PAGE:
• The whole purpose of the sauna is to induce perspiration and the body perspires much more efficiently in dry air than in damp. It is the heat-and not the humidity-that is most important in the sauna.

• Saunas should be built from wellseasoned, rough, raw wood to allow the necessary circulation of air and water through the walls. The inside of the bathhouse should not be oiled nor painted.

• The simplest sauna is a one room log but with a large, open stove upon which stones are piled. The stones can be heated red hot, causing temperatures as high as 280° F, although a maximum of 190-200 degrees is ideal. Naked bathers sit or lie on a raised, slatted platform near the roof along one side of the room. Prone position is best because the body is more evenly heated that way. During the bath, small quantities of water are thrown on the stones to make steam but the air remains fairly dry because the moisture is instantly absorbed by the wooden walls.

• Sharp edges and nail heads become intolerably hot in a sauna. Build your platform with rounded edges and wooden pegs or countersunk nails.

• Traditional sauna walls are built somewhat loose at the bottom to allow some circulation of air . . . but very tight at the top to hold the heat.

• The stones for the stove should not expand under heat, nor crumble, and their heat retention should be as great as possible. Rocks slightly- bigger than a clenched fist are the best size. The traditional Finnish sauna stones are basaltic. Igneous stones, such as quartzite (found along streambeds), are often used in the U.S.

• The heat in a sauna is non-radiant. The stones absorb the heat from the fire and it then circulates on convection currents throughout the bathhouse. This indirect heat is gentle and confistant.

• A wood that burns with a high flame is best for heating the stones.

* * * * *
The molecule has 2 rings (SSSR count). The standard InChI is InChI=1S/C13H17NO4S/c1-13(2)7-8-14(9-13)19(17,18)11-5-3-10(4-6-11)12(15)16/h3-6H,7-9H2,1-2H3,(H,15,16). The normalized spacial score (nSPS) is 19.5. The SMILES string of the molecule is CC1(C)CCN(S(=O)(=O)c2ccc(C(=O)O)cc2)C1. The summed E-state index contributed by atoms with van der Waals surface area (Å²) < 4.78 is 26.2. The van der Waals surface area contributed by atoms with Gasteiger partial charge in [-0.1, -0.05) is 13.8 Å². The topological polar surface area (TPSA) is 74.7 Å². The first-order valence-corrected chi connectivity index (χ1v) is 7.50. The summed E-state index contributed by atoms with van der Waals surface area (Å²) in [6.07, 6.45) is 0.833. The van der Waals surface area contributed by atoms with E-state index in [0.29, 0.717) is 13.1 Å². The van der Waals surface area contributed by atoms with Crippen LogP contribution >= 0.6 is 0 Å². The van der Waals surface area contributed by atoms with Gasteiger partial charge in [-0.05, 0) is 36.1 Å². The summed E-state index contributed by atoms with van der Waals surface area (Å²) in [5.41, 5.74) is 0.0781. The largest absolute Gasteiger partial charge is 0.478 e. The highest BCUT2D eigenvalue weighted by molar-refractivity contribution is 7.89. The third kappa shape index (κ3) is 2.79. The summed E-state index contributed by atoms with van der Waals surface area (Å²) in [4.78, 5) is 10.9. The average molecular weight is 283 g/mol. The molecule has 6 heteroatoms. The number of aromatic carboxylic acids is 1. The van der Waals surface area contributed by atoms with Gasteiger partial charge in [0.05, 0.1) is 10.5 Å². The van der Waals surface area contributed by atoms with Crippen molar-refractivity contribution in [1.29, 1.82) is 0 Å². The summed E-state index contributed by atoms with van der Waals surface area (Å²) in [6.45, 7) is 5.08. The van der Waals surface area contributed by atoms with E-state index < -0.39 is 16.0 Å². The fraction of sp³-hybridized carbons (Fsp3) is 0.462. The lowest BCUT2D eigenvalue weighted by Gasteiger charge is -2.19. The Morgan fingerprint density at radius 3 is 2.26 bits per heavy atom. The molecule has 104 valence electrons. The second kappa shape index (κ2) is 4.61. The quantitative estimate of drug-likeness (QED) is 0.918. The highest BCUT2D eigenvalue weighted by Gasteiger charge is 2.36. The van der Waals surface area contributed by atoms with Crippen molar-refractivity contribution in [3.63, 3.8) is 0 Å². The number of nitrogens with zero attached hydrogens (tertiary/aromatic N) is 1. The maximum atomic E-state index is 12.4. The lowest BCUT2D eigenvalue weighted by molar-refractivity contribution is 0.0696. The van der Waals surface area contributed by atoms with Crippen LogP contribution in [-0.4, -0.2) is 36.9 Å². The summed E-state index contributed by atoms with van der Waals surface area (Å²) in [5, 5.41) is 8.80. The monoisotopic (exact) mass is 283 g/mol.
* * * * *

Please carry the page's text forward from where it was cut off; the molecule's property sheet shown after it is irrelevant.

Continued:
• The fire in a sauna is sometime started in the morning for an evening bath. Once the bathhouse is sufficiently hot it needs to “ripen” before it is used. The heat should steep throughout the sauna and warm everything through and through.

• The sauna cleans the skin as only a good perspiration bath can, makes the limbs supple, refreshes one completely, increases an individual’s capacity for work, improves sleep and is a valuable aid ;n weight reduction.

• A sauna is very relaxing after heavy mental exertion but it is best to rest before entering the bathhouse if you are physically exhausted.

• There is no need to go into a sauna hungry but a full stomach and the sauna do not agree.

• People suffering from serious respiratory and heart diseases or high blood pressure should be careful about using the sauna.

• The Finns say, “Two places are holy: Church and sauna.” Never hurry, never rush, never bustle in the sauna. Whistling and singing are out of place on the platform. So is too much talking. One should sit or lie quietly and peacefully.

• A complete sauna might include: (1) Relaxing on a low platform in 140° air for five minutes then climbing to a higher platform for a 15 minute bake at approximately 175°, after which you (2) pour a little water on the stones to bring the humidity up to about 10%. Then you (3) whisk the body to loosen any dirt and dead skin cells before (4) leaving the sauna for a brief cooling off in the open air or under a cool shower. Next, (5) a thorough scrubbing and rinse on the floor of the sauna is followed by (6) another steeping on the highest and hottest platform in the bathhouse. Finish with (7) a final plunge into a cold lake, a roll in the snow or an icy shower to cool off, (8) a natural drying of the body in fresh air and (9) a 10 to 15 minute rest.

• The feeling of well-being after a cold dip or roll in the snow following a sauna is one of the most delightful sensations the human body can experience. If the body has been properly heated and whisked, there is no danger of chilling.

• “A sauna, whenever possible, should be built on the shores of a lake or river. The moments immediately after the bath, so rich in enjoyment, are even more perfect if one can lie naked in the fresh air, looking out over a lovely stretch of land and water.”